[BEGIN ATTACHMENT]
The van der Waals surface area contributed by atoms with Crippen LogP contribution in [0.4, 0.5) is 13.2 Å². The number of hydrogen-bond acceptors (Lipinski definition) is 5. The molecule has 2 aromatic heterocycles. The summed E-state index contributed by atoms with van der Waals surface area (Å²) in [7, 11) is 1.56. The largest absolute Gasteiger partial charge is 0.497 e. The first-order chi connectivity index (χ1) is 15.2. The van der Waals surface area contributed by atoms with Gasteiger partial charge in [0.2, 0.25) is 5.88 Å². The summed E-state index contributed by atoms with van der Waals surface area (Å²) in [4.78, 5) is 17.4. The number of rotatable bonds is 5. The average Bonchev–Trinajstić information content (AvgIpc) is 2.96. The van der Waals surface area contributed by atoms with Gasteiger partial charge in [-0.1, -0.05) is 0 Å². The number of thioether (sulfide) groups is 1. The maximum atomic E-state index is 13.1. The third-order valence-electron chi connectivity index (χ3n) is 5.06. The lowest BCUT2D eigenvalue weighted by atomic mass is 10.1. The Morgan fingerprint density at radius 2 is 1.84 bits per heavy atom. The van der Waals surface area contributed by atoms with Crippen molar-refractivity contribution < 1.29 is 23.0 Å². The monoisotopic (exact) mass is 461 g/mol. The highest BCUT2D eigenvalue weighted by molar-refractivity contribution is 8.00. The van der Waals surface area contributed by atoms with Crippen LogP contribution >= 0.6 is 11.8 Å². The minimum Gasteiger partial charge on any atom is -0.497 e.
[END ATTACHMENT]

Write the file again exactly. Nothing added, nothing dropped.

The van der Waals surface area contributed by atoms with Crippen LogP contribution in [0.4, 0.5) is 13.2 Å². The number of hydrogen-bond acceptors (Lipinski definition) is 5. The molecule has 2 aromatic heterocycles. The summed E-state index contributed by atoms with van der Waals surface area (Å²) in [7, 11) is 1.56. The largest absolute Gasteiger partial charge is 0.497 e. The first-order chi connectivity index (χ1) is 15.2. The van der Waals surface area contributed by atoms with Gasteiger partial charge in [0.2, 0.25) is 5.88 Å². The summed E-state index contributed by atoms with van der Waals surface area (Å²) in [4.78, 5) is 17.4. The number of rotatable bonds is 5. The average Bonchev–Trinajstić information content (AvgIpc) is 2.96. The van der Waals surface area contributed by atoms with Gasteiger partial charge in [-0.1, -0.05) is 0 Å². The number of thioether (sulfide) groups is 1. The maximum atomic E-state index is 13.1. The third-order valence-electron chi connectivity index (χ3n) is 5.06. The lowest BCUT2D eigenvalue weighted by atomic mass is 10.1. The Morgan fingerprint density at radius 2 is 1.84 bits per heavy atom. The van der Waals surface area contributed by atoms with Crippen molar-refractivity contribution < 1.29 is 23.0 Å². The monoisotopic (exact) mass is 461 g/mol. The highest BCUT2D eigenvalue weighted by molar-refractivity contribution is 8.00. The van der Waals surface area contributed by atoms with Crippen LogP contribution >= 0.6 is 11.8 Å². The minimum Gasteiger partial charge on any atom is -0.497 e.